Monday April 4th Elda to Castalla

After three pretty average days today's walk was a distinct improvement. The weather was a bit fresher and the route went higher. Not a long day, the walk was only 22 kilometres, but with over 600 metres of climb I was above the 1000 metre contour for the first time for a while.

After finding your way out of Elba, walking along roads for a couple of kilometres you then go through a slightly scary tunnel underneath the main Madrid Alicante motorway. The tunnel was slighty scary because it was long, pitch black, and in the middle, mysteriously parked was a black BMW with sleeping occupants. How the car got there and why the occupants considered a motorway subway a good place to have a sleep is question I would prefer others to ask.

Although not spectacular the walk got better and better and views looking backwards in particular got bigger. Walking along forest trails you were travelling through increasingly mature pine woodlands, occasional olive groves, fields of barley and open hill sides which perhaps had been the victim of forest fires. Not a lot or wildlife after the abundance of Andalusia but I did get a picture of a bird which is a bit of a mystery. My assumption was that it was a Jay, there are a lot of Jays here, but do Jays have a crest?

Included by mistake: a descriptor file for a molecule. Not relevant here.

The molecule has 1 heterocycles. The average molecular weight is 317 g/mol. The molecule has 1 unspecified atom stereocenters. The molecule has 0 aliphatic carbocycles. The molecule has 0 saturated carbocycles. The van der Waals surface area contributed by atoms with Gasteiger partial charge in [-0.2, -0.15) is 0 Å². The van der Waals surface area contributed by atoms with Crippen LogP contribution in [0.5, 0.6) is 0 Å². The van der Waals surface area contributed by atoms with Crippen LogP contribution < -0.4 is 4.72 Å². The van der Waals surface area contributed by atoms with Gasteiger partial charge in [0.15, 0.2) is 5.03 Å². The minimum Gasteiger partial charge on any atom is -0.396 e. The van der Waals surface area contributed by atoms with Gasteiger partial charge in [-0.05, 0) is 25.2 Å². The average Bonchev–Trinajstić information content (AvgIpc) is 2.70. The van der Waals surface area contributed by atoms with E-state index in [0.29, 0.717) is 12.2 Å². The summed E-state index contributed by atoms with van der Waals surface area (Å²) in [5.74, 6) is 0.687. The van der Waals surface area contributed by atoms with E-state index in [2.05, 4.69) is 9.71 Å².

View back towards Elba

The last bit of climbing was a lot steeper than anything I've done for the last few days, made worse by the fact that Christine Durrant, who is walking with me at the moment, is a very fast walker. The stiffness in left ankle had completely gone but has reappeared in the right one. I'm a bit disappointed with the lack of advice from my medical team at home but I have been able to get huge Ibuprofen tablets which in the UK would only be given to a horse.

The top wasn't quite a pass and you had to walk for another couple of miles before the final descent into Castalla. On the way in we saw deer and boar but in strange place which seemed to be half zoo, half farm. Much preferred the glimpses I got in the Cazorla.
Castalla definitely fits with the emerging model that the more prosperous a place looks the more it's been hit by the recession. Relative to its size the extent of the development looks massive. The castle towering above the town looks completely restored, as does much of the old town centre but the huge housing development on the southern edge of town has come to a grinding halt.

We are staying in brand new hotel, the Don Jose. Got here in time for lunch and well set up for a longer walk to Alcoi tomorrow and the big game.

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